12

You should not stop finding bugs. You may want to adjust how you report them. As RomSteady pointed out, creating a ticket for each failed link when all have the same root cause is not efficient, and it can look like a tester attempting to inflate the number of bugs reported. A better way would be to report a single bug and list all the known links (or ...


11

Deciding to release with severe bug (and escalate next release with a fix) or postpone release is business decision. It can be done only by someone who understands how customer works. Maybe it is not a big deal at the end, and you can go on with the release (and inform customers what bug is, and find workaround until bug is fixed. Maybe system is not safe ...


10

Ideally, suspend the testing. And it's time to refer the Test Plan document. This is the time when one should look at the Testing suspension and resumption criteria section in the Test Plan document. I can refer to the following three points that are generally mentioned under testing suspension criteria and this scenario looks like falling under point 1 ...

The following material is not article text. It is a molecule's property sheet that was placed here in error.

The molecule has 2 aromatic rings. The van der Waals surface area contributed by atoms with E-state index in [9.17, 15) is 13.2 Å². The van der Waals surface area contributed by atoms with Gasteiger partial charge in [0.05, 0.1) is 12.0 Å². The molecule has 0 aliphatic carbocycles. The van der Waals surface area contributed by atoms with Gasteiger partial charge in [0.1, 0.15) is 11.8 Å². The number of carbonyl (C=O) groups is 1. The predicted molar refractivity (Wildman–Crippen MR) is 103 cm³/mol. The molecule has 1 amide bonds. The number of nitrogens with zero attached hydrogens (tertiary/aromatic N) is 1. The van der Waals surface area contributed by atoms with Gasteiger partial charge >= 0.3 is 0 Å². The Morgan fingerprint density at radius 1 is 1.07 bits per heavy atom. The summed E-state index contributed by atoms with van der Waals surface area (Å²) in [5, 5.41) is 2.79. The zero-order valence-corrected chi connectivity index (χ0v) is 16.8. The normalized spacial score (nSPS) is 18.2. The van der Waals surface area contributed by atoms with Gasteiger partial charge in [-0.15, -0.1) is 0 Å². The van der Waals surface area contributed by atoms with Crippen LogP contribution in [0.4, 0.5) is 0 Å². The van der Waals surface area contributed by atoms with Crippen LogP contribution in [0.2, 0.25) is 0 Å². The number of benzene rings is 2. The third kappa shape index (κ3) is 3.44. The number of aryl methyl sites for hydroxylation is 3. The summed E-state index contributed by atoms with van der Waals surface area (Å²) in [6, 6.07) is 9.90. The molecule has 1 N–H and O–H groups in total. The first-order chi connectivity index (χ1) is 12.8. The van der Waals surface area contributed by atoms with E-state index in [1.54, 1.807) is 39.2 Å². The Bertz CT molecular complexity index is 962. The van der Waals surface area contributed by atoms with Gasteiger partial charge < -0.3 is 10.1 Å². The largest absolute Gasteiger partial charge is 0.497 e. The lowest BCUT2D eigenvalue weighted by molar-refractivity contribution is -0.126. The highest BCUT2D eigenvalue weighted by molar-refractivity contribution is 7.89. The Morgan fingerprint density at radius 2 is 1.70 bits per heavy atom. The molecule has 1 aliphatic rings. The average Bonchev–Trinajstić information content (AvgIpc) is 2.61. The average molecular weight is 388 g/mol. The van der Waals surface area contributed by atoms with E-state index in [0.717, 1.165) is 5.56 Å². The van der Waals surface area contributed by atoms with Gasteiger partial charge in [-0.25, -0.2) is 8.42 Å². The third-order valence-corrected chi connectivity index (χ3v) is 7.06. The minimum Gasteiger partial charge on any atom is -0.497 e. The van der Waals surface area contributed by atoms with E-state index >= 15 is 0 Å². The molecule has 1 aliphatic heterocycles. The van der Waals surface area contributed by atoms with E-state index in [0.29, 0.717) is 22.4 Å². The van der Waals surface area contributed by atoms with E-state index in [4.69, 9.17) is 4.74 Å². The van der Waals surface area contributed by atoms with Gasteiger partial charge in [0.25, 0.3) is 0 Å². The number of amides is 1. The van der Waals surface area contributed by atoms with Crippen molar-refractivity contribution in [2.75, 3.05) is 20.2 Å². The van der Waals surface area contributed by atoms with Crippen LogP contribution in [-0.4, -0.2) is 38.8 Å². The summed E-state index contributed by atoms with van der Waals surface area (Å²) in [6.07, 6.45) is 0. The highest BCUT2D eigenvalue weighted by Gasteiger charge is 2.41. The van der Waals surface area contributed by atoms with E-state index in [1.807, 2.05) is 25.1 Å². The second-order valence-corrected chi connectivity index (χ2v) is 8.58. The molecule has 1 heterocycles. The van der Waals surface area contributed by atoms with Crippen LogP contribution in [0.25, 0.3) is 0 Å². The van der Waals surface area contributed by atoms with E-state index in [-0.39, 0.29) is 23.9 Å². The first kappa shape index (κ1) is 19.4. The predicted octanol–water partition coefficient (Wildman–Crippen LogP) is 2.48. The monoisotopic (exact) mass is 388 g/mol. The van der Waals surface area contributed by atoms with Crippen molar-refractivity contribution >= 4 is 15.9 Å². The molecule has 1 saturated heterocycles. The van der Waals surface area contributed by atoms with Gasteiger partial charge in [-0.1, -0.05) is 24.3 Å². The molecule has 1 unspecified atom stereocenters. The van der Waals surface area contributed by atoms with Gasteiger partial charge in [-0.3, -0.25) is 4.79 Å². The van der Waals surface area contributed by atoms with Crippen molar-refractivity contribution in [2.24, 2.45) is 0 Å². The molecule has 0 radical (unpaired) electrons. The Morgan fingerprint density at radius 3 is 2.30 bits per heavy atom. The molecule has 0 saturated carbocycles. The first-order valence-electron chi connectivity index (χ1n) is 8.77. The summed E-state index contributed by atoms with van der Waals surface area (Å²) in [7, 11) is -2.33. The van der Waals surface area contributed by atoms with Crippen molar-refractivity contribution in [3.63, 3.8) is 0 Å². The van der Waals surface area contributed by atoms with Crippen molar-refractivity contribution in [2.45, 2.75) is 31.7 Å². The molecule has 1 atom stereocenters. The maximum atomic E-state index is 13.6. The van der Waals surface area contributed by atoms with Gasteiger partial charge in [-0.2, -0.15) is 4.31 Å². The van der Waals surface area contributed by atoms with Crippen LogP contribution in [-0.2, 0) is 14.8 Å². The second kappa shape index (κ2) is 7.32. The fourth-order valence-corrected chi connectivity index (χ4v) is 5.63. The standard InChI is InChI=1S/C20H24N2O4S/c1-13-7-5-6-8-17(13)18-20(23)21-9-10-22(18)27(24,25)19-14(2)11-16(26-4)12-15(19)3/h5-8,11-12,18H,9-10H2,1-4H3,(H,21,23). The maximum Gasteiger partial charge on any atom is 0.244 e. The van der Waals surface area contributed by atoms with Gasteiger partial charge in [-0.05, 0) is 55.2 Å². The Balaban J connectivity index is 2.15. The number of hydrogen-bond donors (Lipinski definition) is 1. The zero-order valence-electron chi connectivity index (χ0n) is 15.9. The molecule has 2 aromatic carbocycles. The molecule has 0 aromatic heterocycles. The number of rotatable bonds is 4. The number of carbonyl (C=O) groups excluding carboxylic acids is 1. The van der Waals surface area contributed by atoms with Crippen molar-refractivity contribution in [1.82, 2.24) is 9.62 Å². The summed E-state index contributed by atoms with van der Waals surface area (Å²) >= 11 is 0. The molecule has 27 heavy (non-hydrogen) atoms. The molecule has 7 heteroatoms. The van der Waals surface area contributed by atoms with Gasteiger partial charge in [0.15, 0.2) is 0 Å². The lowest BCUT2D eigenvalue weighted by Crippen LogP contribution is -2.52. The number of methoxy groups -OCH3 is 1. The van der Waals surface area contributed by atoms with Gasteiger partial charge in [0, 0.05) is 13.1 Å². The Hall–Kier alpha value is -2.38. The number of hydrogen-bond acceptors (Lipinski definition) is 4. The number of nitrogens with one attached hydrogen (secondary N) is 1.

10

No It absolutely is not valuable to measure bug count per hour of dev time. It is especially bad to measure bug count per hour for individual devs. Devs on more complex or difficult code will generally have more bugs/hour than devs working on cleaner, more straightforward code. Similarly, devs will produce more bugs/hour at the end of a long workday than ...


9

There is no one "right" answer. The number and type of categories of defects that would be appropriate to your context depend upon several factors, including: Type of application Your team size The level and frequency of "in the hallways" conversations between people on the team The number of bugs you have "hanging around" waiting to be taken care of etc. ...


9

In our organization, there's one defect (2nd one opened is a duplicate), but there are two test cases which fail.